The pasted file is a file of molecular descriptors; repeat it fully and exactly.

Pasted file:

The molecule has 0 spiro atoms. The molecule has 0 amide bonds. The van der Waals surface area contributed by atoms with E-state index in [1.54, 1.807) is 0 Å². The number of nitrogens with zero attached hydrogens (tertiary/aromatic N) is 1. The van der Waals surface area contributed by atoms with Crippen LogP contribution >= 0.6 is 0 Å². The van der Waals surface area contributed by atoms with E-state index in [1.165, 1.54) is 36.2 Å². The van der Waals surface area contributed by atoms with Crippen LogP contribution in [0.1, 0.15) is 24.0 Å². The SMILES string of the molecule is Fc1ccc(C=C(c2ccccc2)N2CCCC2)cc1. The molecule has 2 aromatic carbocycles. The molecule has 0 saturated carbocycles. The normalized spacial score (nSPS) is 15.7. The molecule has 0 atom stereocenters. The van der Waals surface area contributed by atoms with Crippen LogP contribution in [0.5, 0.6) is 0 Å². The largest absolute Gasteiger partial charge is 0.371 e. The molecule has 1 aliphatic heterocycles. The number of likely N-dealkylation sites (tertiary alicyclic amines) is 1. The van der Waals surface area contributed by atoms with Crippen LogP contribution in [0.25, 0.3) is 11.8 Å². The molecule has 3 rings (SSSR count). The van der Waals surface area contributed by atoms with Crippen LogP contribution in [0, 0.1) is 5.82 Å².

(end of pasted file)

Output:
The molecule has 0 spiro atoms. The molecule has 0 amide bonds. The van der Waals surface area contributed by atoms with E-state index in [1.54, 1.807) is 0 Å². The number of nitrogens with zero attached hydrogens (tertiary/aromatic N) is 1. The van der Waals surface area contributed by atoms with Crippen LogP contribution >= 0.6 is 0 Å². The van der Waals surface area contributed by atoms with E-state index in [1.165, 1.54) is 36.2 Å². The van der Waals surface area contributed by atoms with Crippen LogP contribution in [0.1, 0.15) is 24.0 Å². The SMILES string of the molecule is Fc1ccc(C=C(c2ccccc2)N2CCCC2)cc1. The molecule has 2 aromatic carbocycles. The molecule has 0 saturated carbocycles. The normalized spacial score (nSPS) is 15.7. The molecule has 0 atom stereocenters. The van der Waals surface area contributed by atoms with Crippen LogP contribution in [0.5, 0.6) is 0 Å². The largest absolute Gasteiger partial charge is 0.371 e. The molecule has 1 aliphatic heterocycles. The number of likely N-dealkylation sites (tertiary alicyclic amines) is 1. The van der Waals surface area contributed by atoms with Crippen LogP contribution in [0.25, 0.3) is 11.8 Å². The molecule has 3 rings (SSSR count). The van der Waals surface area contributed by atoms with Crippen LogP contribution in [0, 0.1) is 5.82 Å².